Municipal Court

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Judge Joyce A. Campbell Continues to Promote Mental Health Awareness

Fairfield, Ohio: On July 21, 2021 the members of the National Alliance on Mental Illness (NAMI) re-elected Judge Joyce A. Campbell to serve a second third year term on the NAMI National Board of Directors.  

The STAR Program and the Treatment Alternative Court of the Fairfield Municipal Court have earned final certification from the Ohio Supreme Court’s Commission on Specialized Dockets.

Judge OJC Chair

Judge Joyce A. Campbell elected Chair of the Ohio Judicial Conference

City of Fairfield Municipal Court Judge Joyce A. Campbell has been elected Chair of the Ohio Judicial Conference (“OJC”) for a two year term (2020-2022) by the judges of Ohio.

Formed by a 1963 act of the Ohio General Assembly at the behest of Chief Justice Kingsley Taft, the Ohio Judicial Conference is the only organization that simultaneously represents the interests of all 722 active judges in Ohio, each of whom is a member of the organization.

Of those 722 judges, only five serve as officers of the organization, one each from the general, domestic relations, probate/juvenile, municipal/county, and appellate divisions. Each of those five officers serves for 10 years, acting as chair of the Ohio Judicial Conference in the seventh and eighth years of that commitment.

Judge Campbell is the former President of the Association of Municipal/County Court Judges of Ohio Board of Trustees and currently serves on both the Ohio Supreme Court Rules of Superintendence Commission and the Ohio Supreme Court Commission on Specialized Dockets.  Judge Campbell has presided over a certified mental health docket since 2000 and a multi offender OVI docket since 2008. She currently serves as the First Vice President of the Board of Directors for NAMI National, President of the Board of Directors for NAMI Ohio, and First Vice President of the Ohio Suicide Prevention Foundation.  Judge Campbell has served as the City of Fairfield Municipal Court Judge since 1999.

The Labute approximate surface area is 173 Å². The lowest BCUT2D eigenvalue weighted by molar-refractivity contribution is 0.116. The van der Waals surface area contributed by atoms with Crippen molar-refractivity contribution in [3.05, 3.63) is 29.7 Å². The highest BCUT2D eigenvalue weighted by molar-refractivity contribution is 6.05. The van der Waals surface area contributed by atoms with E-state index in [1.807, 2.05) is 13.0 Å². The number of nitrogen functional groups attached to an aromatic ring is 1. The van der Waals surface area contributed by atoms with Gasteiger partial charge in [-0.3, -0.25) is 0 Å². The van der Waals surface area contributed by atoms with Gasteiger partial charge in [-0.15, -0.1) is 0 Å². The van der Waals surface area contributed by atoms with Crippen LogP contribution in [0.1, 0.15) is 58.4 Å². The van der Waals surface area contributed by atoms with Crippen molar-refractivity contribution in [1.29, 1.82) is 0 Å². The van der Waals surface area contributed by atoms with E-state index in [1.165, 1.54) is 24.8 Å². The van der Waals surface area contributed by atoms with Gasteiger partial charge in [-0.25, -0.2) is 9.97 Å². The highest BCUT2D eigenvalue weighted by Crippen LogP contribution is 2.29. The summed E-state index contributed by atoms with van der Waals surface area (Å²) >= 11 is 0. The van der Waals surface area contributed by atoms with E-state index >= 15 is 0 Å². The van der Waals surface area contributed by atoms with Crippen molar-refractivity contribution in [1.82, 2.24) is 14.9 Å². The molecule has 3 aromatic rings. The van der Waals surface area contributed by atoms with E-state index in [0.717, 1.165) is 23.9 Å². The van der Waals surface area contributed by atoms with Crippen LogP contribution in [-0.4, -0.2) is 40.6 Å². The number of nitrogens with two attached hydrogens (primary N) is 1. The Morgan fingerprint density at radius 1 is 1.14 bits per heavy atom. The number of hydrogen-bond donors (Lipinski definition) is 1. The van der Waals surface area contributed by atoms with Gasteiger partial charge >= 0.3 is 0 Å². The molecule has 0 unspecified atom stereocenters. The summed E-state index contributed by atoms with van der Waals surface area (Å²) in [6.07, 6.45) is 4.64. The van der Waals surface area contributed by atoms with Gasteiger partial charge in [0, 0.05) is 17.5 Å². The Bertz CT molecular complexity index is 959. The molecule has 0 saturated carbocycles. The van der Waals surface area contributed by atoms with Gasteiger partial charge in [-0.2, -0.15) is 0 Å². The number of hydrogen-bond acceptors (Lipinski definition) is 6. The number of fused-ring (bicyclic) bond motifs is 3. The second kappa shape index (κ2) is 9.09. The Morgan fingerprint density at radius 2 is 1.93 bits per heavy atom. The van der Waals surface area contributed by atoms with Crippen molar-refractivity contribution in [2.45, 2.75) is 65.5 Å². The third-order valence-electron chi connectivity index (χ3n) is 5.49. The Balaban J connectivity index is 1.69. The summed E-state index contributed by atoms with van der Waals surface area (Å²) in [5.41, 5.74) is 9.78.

The Stepping Up Initiative

Fairfield Municipal Court Judge Joyce A. Campbell chosen for the 2018 Excellence for Stepping Up in Butler County Award.

The Stepping Up Initiative is a national effort taking part at the local level to reduce the number of people with mental illnesses in our jails.  It is a collaboration between law enforcement, mental health providers, governmental institutions, support and advocacy groups like NAMI, and the community to combat stereotypes, decrease conflict and stigma and provide a wider range of services for people with mental illness and addiction.

The award was presented Thursday October 4, 2018.

Listen to WOUB Interview with Judge Joyce A. Campbell The Role of Special Docket Courts

Ohio Judge Elected to National Alliance on Mental Illness Board

Fairfield Municipal Judge Joyce A. Campbell was recently elected to the National Alliance on Mental Illness (NAMI) board of directors.

NAMI is the nation’s largest grassroots mental health organization dedicated to building better lives for the millions of Americans affected by mental illness.

Judge Campbell already sits on the NAMI Ohio board of directors, and presided over a mental health docket in the city of Fairfield since 2001. For more information, please click here.

Common Good

Dozens of Ohio courts have set up special sessions to assist people suffering from mental illness who end up in the criminal justice system. It’s a collaborative effort in which courts join forces with treatment providers, law enforcement, and others to connect people with much needed services such as medication, counseling, housing and transportation. For more information, please click here.

Watch Judge Campbell in a PBS show about treatment of people with mental illness who are involved in the court system.deadline now graphic judge campbell

The Supreme Court of Ohio has shared a story about Judge Campbell.  For the 11th straight year, Fairfield Municipal Judge Joyce Campbell is donning a pink robe and handling a pink gavel throughout Breast Cancer Awareness Month as a conversation starter about the second-most common cancer among women in the United States.